8. January is traditionally a month where employers have to move so they can’t wait until springtime. They have to buy now so you’re there to capture that market.
  9. You can still be on the market and you can have the option to delay your close or restrict your showings during those six or seven days if you want to celebrate the holidays.
  10. You can sell now for more money and provide a way for you to delay that closing and extend your occupancy until next year.
  11. By selling now, you have the opportunity to be a non-contingent buyer for next year when houses are less and you’ll have more opportunities to choose from. 

Article Courtesy of Realtor.com

 

 

Average rate on 30-year mortgage at 4.22%

 

 

 

 

 

 

WASHINGTON (AP) – Nov. 22, 2013 – Average U.S. rates on fixed mortgages declined this week after two weeks of increases, keeping home buying affordable.

Mortgage buyer Freddie Mac said Thursday that the average rate on the 30-year loan fell to 4.22 percent from to 4.35 percent last week. The average on the 15-year fixed mortgage dipped to 3.27 percent from 3.35 percent.

Rates had spiked over the summer and reached a two-year high in July on speculation that the Federal Reserve would slow its bond purchases later this year. But the Fed held off in September and now appears poised to wait at least a few more months to see how the economy performs. The bond purchases are intended to keep long-term interest rates low.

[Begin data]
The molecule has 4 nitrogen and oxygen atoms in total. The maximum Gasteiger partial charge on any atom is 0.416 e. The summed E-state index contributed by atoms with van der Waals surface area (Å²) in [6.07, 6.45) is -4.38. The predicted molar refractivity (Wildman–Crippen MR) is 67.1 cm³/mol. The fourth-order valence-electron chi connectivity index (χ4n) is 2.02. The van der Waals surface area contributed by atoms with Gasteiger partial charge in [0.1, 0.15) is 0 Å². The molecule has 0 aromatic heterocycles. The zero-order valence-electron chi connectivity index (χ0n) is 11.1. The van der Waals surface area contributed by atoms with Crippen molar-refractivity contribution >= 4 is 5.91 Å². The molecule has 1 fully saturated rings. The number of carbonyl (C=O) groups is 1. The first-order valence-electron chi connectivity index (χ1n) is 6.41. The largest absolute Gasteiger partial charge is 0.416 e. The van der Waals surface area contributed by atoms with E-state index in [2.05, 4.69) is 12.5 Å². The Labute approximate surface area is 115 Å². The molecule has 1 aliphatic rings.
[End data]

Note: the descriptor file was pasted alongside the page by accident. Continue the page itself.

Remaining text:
Mortgage rates tend to follow the yield on the 10-year Treasury note. They have stabilized since September and remain low by historical standards.

Still, mortgage rates are nearly a full percentage point higher than in the spring. The uptick has contributed to a slowdown in home sales. The National Association of Realtors said sales of existing homes fell 3.2 percent in October, the second straight monthly decline.

To calculate average mortgage rates, Freddie Mac surveys lenders across the country on Monday through Wednesday each week. The average doesn’t include extra fees, known as points, which most borrowers must pay to get the lowest rates. One point equals 1 percent of the loan amount.

The average fee for a 30-year mortgage was unchanged at 0.7 point. The fee for a 15-year loan also was steady at 0.7 point.

The average rate on a one-year adjustable-rate mortgage held at 2.61 percent. The fee was unchanged at 0.4 point.

The average rate on a five-year adjustable mortgage fell to 2.95 percent from 3.01 percent. The fee rose to 0.5 point from 0.4 point.